What I’d love to see is how we can incorporate more global understanding among the population in the U.S., and give further opportunities for people to get engaged in what is happening around the world. Then, hopefully, [people will] make a $25 loan on Kiva, which allows them to become better global citizens. I think that leads to a ripple effect that could be really, really powerful.
For me, I think it’d be great if we could have the next president really do a push, not just in providing aid to other countries, but to really focus on creating opportunities for people in the U.S. to engage and learn about what goes on in other parts of the world. That’s what’s going to create an understanding that will hopefully lead to a lifetime of people dedicating themselves to making a difference in other parts of the world, in whatever manner that might be.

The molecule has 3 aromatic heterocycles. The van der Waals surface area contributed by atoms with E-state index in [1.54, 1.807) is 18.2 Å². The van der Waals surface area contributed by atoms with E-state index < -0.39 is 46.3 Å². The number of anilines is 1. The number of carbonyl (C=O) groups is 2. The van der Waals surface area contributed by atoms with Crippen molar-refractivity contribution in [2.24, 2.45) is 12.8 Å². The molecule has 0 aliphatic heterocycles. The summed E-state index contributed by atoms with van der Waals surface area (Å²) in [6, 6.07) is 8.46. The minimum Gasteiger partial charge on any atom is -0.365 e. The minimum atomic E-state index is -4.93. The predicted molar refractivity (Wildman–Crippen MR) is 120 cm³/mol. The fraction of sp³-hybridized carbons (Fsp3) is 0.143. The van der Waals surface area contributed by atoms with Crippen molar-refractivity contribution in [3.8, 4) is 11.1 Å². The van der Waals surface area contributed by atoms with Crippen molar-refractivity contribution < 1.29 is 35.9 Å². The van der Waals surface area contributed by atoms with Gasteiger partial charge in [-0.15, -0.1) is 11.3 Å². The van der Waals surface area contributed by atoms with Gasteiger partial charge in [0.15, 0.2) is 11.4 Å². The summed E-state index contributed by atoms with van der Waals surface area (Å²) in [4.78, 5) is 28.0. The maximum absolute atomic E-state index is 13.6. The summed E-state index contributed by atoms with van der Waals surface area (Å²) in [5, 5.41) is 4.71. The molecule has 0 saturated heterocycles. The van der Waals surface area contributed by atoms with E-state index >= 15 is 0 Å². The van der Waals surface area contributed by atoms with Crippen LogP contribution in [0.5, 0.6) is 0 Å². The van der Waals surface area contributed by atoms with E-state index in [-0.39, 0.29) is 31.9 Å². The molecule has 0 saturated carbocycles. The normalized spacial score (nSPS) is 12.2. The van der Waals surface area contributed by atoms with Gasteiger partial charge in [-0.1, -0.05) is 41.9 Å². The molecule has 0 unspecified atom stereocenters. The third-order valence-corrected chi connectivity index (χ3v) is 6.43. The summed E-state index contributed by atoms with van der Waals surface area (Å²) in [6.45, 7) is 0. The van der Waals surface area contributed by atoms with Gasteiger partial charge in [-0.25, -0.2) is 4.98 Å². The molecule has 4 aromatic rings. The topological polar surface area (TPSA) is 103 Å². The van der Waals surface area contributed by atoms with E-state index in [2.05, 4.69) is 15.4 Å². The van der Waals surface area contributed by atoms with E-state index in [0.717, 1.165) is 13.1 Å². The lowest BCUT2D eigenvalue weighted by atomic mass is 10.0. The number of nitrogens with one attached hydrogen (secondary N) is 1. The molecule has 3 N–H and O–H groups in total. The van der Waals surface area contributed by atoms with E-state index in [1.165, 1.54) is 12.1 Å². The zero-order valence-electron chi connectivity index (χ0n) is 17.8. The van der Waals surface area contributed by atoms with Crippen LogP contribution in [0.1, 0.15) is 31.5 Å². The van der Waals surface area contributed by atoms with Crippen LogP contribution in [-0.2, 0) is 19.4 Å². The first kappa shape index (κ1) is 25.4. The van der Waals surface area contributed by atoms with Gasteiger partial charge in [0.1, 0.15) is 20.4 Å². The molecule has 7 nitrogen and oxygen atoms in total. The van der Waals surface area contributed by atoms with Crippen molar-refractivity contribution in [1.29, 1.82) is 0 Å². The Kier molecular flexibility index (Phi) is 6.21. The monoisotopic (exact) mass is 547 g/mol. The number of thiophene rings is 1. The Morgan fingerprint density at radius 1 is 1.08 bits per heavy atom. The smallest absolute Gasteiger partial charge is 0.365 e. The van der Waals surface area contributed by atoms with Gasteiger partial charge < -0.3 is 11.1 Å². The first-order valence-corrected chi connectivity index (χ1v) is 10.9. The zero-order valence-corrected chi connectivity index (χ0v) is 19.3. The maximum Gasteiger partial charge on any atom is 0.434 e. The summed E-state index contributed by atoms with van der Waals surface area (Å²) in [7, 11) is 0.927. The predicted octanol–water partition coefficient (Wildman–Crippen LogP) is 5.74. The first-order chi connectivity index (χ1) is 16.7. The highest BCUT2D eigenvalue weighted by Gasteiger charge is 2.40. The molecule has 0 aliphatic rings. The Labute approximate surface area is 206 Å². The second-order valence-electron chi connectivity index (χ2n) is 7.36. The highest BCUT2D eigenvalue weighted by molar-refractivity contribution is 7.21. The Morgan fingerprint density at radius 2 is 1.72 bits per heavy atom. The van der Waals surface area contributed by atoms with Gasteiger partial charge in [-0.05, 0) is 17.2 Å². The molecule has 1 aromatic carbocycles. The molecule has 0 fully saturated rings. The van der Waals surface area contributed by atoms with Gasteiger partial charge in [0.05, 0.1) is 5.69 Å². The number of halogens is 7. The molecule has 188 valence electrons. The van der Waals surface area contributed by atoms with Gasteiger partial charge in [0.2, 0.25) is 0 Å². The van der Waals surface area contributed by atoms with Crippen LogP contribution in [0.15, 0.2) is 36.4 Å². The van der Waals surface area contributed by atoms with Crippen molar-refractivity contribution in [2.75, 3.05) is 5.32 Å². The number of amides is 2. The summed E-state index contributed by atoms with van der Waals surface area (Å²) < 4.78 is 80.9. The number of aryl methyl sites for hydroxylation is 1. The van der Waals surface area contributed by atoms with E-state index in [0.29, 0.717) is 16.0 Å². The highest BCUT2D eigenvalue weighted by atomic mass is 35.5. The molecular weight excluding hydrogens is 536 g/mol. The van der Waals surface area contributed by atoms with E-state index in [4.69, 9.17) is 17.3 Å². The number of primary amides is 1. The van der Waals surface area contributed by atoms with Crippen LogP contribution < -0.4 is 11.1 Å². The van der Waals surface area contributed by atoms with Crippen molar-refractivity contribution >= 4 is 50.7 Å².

There are lots of people struggling here in the United States, too. What is Kiva doing to help entrepreneurs in America?
We actually launched programs in the U.S. in 2009. We currently work in the Bay Area, East Coast, the southeast, Texas, the Gulf Coast, New Orleans and Detroit. Kiva’s perspective is that poverty and lack of opportunity exist everywhere, whether it’s the richest country on earth or the poorest. We want to create a marketplace where people from all around the world can [say], “I live in Detroit, and I want to support somebody in Detroit,” or, “I live in Detroit, and I want to support somebody in Cambodia.” Ideally, somebody in Cambodia can also support somebody in New Orleans. We’re creating a global community of people helping each other, wherever they might be. –DeMarco Williams